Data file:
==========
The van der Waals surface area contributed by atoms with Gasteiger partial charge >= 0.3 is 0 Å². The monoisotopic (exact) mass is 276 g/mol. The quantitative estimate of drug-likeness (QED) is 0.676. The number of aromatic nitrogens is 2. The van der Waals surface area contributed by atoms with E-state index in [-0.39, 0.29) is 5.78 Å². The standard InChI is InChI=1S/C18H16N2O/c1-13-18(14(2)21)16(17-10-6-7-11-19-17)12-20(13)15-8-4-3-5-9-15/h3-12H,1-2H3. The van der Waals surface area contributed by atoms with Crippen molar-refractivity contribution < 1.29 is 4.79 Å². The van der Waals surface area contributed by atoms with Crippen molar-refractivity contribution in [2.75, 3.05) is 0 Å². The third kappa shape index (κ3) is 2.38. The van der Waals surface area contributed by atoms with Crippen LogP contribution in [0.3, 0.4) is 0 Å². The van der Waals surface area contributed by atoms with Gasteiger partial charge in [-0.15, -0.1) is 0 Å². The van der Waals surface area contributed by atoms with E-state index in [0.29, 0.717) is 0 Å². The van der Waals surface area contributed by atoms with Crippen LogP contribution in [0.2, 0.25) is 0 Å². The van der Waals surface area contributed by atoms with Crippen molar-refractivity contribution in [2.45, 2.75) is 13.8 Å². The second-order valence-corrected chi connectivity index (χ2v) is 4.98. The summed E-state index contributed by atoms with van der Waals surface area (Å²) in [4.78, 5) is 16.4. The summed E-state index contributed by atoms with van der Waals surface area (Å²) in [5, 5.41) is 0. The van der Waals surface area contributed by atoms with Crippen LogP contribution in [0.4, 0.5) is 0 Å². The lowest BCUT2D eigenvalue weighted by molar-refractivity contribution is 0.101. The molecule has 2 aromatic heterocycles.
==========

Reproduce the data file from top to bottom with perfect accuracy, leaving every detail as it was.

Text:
The van der Waals surface area contributed by atoms with Gasteiger partial charge >= 0.3 is 0 Å². The monoisotopic (exact) mass is 276 g/mol. The quantitative estimate of drug-likeness (QED) is 0.676. The number of aromatic nitrogens is 2. The van der Waals surface area contributed by atoms with E-state index in [-0.39, 0.29) is 5.78 Å². The standard InChI is InChI=1S/C18H16N2O/c1-13-18(14(2)21)16(17-10-6-7-11-19-17)12-20(13)15-8-4-3-5-9-15/h3-12H,1-2H3. The van der Waals surface area contributed by atoms with Crippen molar-refractivity contribution < 1.29 is 4.79 Å². The van der Waals surface area contributed by atoms with Crippen molar-refractivity contribution in [2.75, 3.05) is 0 Å². The third kappa shape index (κ3) is 2.38. The van der Waals surface area contributed by atoms with Crippen LogP contribution in [0.3, 0.4) is 0 Å². The van der Waals surface area contributed by atoms with Gasteiger partial charge in [-0.15, -0.1) is 0 Å². The van der Waals surface area contributed by atoms with E-state index in [0.29, 0.717) is 0 Å². The van der Waals surface area contributed by atoms with Crippen LogP contribution in [0.2, 0.25) is 0 Å². The van der Waals surface area contributed by atoms with Crippen molar-refractivity contribution in [2.45, 2.75) is 13.8 Å². The second-order valence-corrected chi connectivity index (χ2v) is 4.98. The summed E-state index contributed by atoms with van der Waals surface area (Å²) in [4.78, 5) is 16.4. The summed E-state index contributed by atoms with van der Waals surface area (Å²) in [5, 5.41) is 0. The van der Waals surface area contributed by atoms with Crippen LogP contribution in [0.4, 0.5) is 0 Å². The lowest BCUT2D eigenvalue weighted by molar-refractivity contribution is 0.101. The molecule has 2 aromatic heterocycles.